Can electric buses work in Lagos?

·
May 5, 2023
·
5 min read
A large electric bus

Key takeaways

  • The Lagos State Government (LASG) has announced the launch of the first set of electric buses in its Lagos Mass Transit Master Plan.
  • While the government plans to modernise every sector of the state, is its ambition for electric buses sustainable?
  • We take a look at what it takes to run an EV ecosystem, from the different kinds of charging stations to their set up costs and charging times.

On Sunday, April 30, 2023, the Governor of Lagos State, Babajide Sanwolu, announced the arrival of the first set of electric buses in the Lagos State Mass Transit Plan.

According to his tweet, electric buses can travel for up to 280 kilometres (Km) before needing a charge. He said this is already more than the distance fossil fuel-powered BR buses travel daily.

For power supply, the state has partnered with Oando Clean Energy Limited "to strategically place Universal Chargers at public places like malls and gas stations."

However, when it comes to using electric vehicles (EVs) in Nigeria or most African countries, a lot needs to be taken into consideration.

Even Tolu Williams, Founder and Director of e-mobility company, Siltech, admitted that EVs need a lot of modifications to function properly in Nigeria. From the peculiar nature of the users to the state of road transportation in the country, many things are required for EVs to work in Nigeria.

Can electric buses work in Lagos? 

A large electric bus
Image source: Twitter

To be fair, the governor's announcement answered many of the obvious questions people have when it comes to EVs.

For instance, addressing distance, he said the buses can travel 280 km. For context, Berger to Tafawa Balewa Square (TBS) is 24.8 km which means the electric buses can cover that distance approximately 11.5 times on a full charge.

Charging is another factor to be considered for EVs in Nigeria. For this, the LASG's partnership with Oando is expected to lead to the creation of universal chargers in public places. While these considerations are commendable, implementing them in a place as peculiar as Lagos will have its challenges.

Can Nigeria sustain an EV industry? 

According to a pre-feasibility assessment (PDF) on renewable energy in Nigeria done by Oando Clean Energy, "Nigeria as a country may not be positioned for the emergence of electric vehicles."

Be the smartest in the room

Join 30,000 subscribers who receive Techpoint Digest, a fun week-daily 5-minute roundup of happenings in African and global tech, directly in your inbox, hours before everyone else.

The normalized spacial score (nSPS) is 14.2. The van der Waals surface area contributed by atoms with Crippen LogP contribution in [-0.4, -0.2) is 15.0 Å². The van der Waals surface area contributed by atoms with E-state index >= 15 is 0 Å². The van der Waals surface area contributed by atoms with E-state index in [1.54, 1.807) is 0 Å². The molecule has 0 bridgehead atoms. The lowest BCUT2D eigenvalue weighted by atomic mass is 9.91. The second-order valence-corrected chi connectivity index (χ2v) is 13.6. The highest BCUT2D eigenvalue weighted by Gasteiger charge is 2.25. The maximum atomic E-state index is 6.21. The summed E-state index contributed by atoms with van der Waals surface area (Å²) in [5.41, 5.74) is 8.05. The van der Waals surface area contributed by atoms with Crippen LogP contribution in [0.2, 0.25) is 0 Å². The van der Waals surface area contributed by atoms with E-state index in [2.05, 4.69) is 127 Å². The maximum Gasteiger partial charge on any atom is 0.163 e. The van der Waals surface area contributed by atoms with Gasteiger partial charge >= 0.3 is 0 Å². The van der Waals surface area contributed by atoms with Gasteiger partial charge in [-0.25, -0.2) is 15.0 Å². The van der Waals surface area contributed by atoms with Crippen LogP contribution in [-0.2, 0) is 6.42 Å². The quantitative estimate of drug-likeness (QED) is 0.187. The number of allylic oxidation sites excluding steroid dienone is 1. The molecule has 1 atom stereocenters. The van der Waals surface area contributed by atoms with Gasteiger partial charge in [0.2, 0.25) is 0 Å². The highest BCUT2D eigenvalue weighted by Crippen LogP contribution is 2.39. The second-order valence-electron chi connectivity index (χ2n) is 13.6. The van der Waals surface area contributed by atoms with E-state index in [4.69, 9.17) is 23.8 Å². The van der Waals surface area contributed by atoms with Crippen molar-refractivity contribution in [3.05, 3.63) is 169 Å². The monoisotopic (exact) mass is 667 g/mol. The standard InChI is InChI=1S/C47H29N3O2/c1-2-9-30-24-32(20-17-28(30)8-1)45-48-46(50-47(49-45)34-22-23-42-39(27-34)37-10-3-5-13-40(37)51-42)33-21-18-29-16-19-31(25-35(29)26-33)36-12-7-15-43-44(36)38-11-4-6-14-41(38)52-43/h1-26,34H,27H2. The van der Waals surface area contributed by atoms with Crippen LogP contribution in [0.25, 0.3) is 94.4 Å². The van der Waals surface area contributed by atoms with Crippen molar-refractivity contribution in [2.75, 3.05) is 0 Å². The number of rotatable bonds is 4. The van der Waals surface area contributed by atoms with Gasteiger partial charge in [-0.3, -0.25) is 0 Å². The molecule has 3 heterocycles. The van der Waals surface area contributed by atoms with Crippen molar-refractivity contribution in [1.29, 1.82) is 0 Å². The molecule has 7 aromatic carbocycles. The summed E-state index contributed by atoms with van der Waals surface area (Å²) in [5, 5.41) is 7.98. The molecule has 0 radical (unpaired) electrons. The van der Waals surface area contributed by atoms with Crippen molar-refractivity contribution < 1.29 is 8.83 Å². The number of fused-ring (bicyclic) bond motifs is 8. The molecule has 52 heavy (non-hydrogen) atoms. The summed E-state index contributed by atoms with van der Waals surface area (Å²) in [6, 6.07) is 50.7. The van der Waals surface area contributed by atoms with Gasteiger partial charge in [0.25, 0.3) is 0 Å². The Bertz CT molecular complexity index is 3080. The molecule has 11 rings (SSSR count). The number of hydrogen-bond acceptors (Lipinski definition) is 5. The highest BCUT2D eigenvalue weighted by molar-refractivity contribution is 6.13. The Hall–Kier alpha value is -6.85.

Digest Subscription

Give it a try, you can unsubscribe anytime. Privacy Policy.

The assessment said that for Nigeria to become a means of transportation on a large scale, power generation and distribution need to be upgraded.

According to the Energy Progress Report of 2020, 55% of Nigerians have access to electricity, whereas the global average is 80%.  

What does it cost to build an EV charging station?  

Charging port of an electric bus
Charging ports of the electric bus. Source: Twitter

There are three levels of EV charging stations. Level one is the indoor charger used by EV owners who charge their vehicles at home. The downside to this level-one charging station is that it is very slow.

The second level of EV charging stations is faster and is found mostly in public places. The third is known as the DC fast chargers, which supply up to 480 volts of direct current.

Since Oando will be building universal EV chargers in public spaces, it is safe to assume that it'll be going for level two or three chargers.

Per WattLogic, creating a single unit of level two chargers could cost as much as $6,000 (₦2.7 million), while level three chargers could be as expensive as $30,000 (₦13.8 million).

Although the nature of LASG and Oando's partnership is unknown, building one charging unit for $30,000 or $6,000 has to yield good returns. There is also the need for alternatives to running these charging stations as the country's power supply isn't stable.